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December 22, 2006
Another Conviction On UN Corruption

Federal prosecutors have successfully concluded another case of corruption at the United Nations, this time getting a guilty plea from an Indian businessman who coughed up favors in order to garner millions in procurement contracts:

A businessman representing an Indian state-owned company pleaded guilty to bribing a former senior U.N. official with an unspecified amount of cash, a cellphone and a discounted Manhattan apartment in exchange for more than $50 million worth of business contracts, federal authorities announced Thursday.

Michael Garcia, the U.S. attorney for the Southern District of New York, said in a statement that Nishan Kohli, 30, admitted making the illicit payments to Sanjay Bahel, then a high-ranking U.N. purchasing official, as compensation for steering business to Kohli from 1998 to 2003. Kohli faces a maximum of 10 years in prison. Bahel last month pleaded not guilty to related charges.

Kohli's attorney, Jacob Laufer, declined to discuss his client's role in the scheme. But he said Kohli signed an agreement with federal authorities on Thursday to cooperate in their ongoing investigation into corruption at the United Nations. "He has made a mistake, and he's contrite about it," he said.

It's interesting to see that Kohli offered a Manhattan apartment as part of his bribery scheme. Apartments appear to be very popular as unofficial perks at the UN these days.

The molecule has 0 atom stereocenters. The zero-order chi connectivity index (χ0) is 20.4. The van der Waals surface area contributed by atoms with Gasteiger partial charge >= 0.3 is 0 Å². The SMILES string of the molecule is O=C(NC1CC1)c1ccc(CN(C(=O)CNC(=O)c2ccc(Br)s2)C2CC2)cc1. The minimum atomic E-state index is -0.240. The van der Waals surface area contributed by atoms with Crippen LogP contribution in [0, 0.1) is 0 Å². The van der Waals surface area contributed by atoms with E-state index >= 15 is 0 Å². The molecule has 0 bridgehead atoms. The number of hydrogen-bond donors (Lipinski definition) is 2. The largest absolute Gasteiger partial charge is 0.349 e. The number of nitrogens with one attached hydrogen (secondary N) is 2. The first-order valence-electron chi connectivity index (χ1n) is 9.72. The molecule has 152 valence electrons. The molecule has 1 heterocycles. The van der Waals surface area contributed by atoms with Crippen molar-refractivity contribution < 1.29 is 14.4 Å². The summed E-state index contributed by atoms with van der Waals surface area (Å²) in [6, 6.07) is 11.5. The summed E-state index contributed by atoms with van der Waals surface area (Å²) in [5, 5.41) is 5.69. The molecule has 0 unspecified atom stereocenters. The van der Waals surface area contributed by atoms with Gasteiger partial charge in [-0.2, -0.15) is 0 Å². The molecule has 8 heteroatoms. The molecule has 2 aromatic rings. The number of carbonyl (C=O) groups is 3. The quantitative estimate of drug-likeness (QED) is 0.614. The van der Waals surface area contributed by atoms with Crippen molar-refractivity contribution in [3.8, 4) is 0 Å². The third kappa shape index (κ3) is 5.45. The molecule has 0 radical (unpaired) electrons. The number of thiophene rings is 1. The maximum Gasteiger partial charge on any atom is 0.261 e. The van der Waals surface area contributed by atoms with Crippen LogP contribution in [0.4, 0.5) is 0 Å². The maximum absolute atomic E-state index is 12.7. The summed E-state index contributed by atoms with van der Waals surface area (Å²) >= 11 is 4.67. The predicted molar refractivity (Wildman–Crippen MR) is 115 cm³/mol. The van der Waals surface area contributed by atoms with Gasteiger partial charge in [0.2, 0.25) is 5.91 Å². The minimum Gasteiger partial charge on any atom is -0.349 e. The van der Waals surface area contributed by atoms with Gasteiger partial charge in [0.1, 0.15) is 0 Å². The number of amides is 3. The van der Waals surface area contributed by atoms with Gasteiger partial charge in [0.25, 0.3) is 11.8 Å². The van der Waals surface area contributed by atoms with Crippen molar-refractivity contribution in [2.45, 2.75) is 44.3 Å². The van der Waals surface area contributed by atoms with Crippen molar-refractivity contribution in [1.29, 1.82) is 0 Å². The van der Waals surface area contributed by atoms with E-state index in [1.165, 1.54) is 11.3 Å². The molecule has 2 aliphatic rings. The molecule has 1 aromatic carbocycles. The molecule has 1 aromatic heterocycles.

This isn't the first time that UN procurement has been under the microscope, either. Alexander Yakovlev appears in the Volcker investigation as a man who used his access to over a billion dollars of contracts to spread wealth and favors to his family and close associates. Yakovlev pled guilty to corruption charges shortly after this became public.

Bahel now has to face his indictment alone. He has been charged with various corruption charges, and with Kohli pleading out, he has to understand that his trial has just become much more difficult. Of course, Bahel may also have information on corruption at the UN that could help alleviate his loneliness. Certainly, the US continues to prove that corruption at Turtle Bay is hardly a solitary pursuit -- in fact, it looks like it may be the one unifying theme of the world's debating society.

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Posted by Ed Morrissey at December 22, 2006 6:38 AM

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